Photo courtesy Union of Concerned Scientists
A recent study from the Union of Concerned Scientists warns that, without drastic intervention, Florida temperatures will rise to life-threatening highs as soon as 2036, thanks to global heating.
The study, named “Killer Heat in the United States
,” analyzes the projected impact of three potential scenarios for global emissions intervention: “no action,” “slow action” and “rapid action.” Without action to combat the rise in national temperatures, the Central Florida area will experience 123 days clocking in with a heat index above 100°F between 2036 and 2065. By the last quarter of the century, this projection rises to 155 days, more than five times the historical average of 30 days.
“If we wish to spare people in the United States and around the world the mortal dangers of extreme and relentless heat, there is little time to do so and little room for half measures,” the study states. “We need to employ our most ambitious actions to prevent the rise of extreme heat.”
There is no set definition for “extreme heat.” For this reason, the study considers the combined effect of humidity and temperature, also known as “feels like” temperature, to determine the thresholds for measurable extreme heat.
The importance of humidity in these measurements is no accident. High humidity deters the human body's ability to regulate its own temperature, and as Florida is known for its elevated humidity levels, residents of the Sunshine State may find themselves at increased risk in the coming years.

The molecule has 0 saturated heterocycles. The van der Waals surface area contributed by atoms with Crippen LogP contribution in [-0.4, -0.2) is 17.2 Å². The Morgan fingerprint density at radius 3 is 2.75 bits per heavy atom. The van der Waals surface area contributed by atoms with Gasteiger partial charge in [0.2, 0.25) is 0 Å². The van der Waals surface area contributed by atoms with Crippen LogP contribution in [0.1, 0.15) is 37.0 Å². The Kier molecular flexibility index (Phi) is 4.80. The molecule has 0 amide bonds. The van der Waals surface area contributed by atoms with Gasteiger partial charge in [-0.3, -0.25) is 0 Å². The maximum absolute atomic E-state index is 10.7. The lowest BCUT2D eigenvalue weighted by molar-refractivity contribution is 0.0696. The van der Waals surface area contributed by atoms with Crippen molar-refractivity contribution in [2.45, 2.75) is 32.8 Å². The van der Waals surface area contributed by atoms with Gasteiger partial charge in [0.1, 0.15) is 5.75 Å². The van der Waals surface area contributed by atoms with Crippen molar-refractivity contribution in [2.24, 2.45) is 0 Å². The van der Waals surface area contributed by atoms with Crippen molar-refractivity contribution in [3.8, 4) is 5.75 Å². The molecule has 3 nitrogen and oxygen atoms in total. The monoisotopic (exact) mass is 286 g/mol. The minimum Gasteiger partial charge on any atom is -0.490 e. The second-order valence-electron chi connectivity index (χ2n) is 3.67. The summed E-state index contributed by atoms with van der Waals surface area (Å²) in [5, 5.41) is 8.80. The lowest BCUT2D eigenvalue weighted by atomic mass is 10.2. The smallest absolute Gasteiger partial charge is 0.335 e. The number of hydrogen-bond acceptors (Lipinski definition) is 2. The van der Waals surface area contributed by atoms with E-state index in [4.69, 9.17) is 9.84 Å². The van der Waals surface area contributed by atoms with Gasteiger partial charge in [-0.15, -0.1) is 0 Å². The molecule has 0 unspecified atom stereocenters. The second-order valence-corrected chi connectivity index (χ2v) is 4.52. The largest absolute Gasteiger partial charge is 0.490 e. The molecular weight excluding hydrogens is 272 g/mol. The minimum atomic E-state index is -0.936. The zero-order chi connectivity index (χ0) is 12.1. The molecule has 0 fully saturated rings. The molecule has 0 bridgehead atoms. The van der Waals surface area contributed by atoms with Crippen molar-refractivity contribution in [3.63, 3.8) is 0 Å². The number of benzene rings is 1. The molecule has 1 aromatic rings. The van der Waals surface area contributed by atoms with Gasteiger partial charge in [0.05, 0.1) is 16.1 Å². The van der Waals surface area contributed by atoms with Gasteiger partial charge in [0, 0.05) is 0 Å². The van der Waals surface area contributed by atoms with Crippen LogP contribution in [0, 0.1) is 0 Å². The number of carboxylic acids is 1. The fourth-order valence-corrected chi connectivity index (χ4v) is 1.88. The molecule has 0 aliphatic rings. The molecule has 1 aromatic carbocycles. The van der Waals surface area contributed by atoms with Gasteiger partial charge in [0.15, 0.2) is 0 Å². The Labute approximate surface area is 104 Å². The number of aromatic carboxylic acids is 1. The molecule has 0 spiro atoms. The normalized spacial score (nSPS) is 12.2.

“Over the last 30 years, on average, exposure to extreme heat was the top cause of weather-related deaths in the United States,” the study states.
Extreme heat is the catalyst for a variety of health issues, such as heat cramps, heat exhaustion, and heat stroke, as well as increased rates of heart attacks, cardiovascular mortality, and respiratory mortality. These effects are disproportionately felt by children, the elderly, those with illness, pregnant women, the impoverished and outdoor workers.
In addition to health concerns, extreme temperatures also pose a threat to livestock. Today, heat stress costs the average U.S. dairy farm an estimated $39,000 annually, and this is projected to climb.
While rapid action can temper these impacts, no level of intervention will prevent a global rise in temperatures. In order to keep the rise in temperatures at bay, the study asserts certain measures as necessary, like government investment in updated temperature measurement systems, plans for targeted assistance and evacuation for at-risk communities, investments in heat-smart infrastructure, and aggressive action to move away from carbon-emitting power sources.
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